Corrections and retractions policy

 

Veterinary Evidence publishes corrections to published papers as an erratum.

A correction is made if the error in question is an honest mistake that has the potential to negatively impact the scientific integrity of the paper, or the reputation of the author or of Veterinary Evidence.

Corrections are made at the discretion of the editorial office.

Retractions are reserved for publications where their findings or conclusions cannot be relied upon.

Errata

An erratum will be published as soon as possible within a section titled Errata, meaning that all errata published in Veterinary Evidence can be easily viewed.

The process is as follows:

The original paper

There is an erratum to this paper published in Veterinary Evidence Vol X, Issue X (YEAR): DOI link to Erratum

The erratum

Example erratum: https://veterinaryevidence.org/index.php/ve/article/view/168

Once the original paper has been corrected and the erratum has been published, the records are updated within archiving databases and indexers: PORTICO, DOAJ and CAB Abstracts.

 

Retractions, expressions of concern and addendum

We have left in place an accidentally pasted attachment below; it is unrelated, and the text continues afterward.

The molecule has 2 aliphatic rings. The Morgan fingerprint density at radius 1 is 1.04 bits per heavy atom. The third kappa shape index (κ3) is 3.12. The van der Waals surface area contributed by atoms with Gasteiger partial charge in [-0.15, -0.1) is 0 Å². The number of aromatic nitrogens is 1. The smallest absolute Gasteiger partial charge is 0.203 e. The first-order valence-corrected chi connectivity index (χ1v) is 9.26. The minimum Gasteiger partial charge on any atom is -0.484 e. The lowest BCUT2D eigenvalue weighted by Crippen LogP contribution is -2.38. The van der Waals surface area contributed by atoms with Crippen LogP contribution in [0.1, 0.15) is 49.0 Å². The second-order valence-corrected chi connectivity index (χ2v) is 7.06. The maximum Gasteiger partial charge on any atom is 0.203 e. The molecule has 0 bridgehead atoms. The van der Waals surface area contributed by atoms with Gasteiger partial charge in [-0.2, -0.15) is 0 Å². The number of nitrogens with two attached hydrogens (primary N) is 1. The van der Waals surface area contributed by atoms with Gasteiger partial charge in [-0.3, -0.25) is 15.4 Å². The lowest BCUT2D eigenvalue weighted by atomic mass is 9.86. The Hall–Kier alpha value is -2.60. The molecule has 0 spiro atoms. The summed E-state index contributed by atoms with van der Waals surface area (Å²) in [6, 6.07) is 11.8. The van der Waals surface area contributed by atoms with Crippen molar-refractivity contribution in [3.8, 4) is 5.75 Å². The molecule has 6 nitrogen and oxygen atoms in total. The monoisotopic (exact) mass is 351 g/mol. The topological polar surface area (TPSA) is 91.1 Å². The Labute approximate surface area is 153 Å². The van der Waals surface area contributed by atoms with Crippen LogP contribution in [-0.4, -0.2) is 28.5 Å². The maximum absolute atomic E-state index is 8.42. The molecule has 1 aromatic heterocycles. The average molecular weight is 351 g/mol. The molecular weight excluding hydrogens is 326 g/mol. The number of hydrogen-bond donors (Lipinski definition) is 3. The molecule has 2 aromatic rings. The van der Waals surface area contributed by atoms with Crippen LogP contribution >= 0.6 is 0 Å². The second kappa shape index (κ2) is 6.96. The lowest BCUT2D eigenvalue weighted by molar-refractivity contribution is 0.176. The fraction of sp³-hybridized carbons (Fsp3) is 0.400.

Retractions

Veterinary Evidence will follow the guidance outlined by the Committee of Publication Ethics (COPE) when retracting a paper.

Retractions of papers are considered in cases of unethical research or scientific misconduct. If a published paper is found to have data or results that are seriously flawed, if the content is fabricated, falsified, or plagiarised, or if it is a duplicate publication, then a retraction will be considered.

Retractions will be published as soon as possible, and will be published within a section titled ‘Retractions’, meaning all retractions published in Veterinary Evidence can be easily viewed.

A retraction notice is published as an HTML version and linked to the HTML and PDF versions of the original paper and vice versa.

The process is as follows:

The original paper

The retraction notice

Once the original paper has been corrected and the retraction notice has been published, the records are updated within archiving databases and indexers: PORTICO, DOAJ and CAB Abstracts.

Expressions of concern

Veterinary Evidence may consider placing an Expression of Concern notice on an article if the information within the paper has the potential to mislead readers. Editors are aware of the reputational damage an Expression of Concern notice may cause to authors, and so this will only be considered in exceptional circumstances.

Addendum

Veterinary Evidence will consider publishing an addendum to a published paper if the paper is difficult to understand due to missing information, or if there is a need for clarification.

 

View all Editorial policies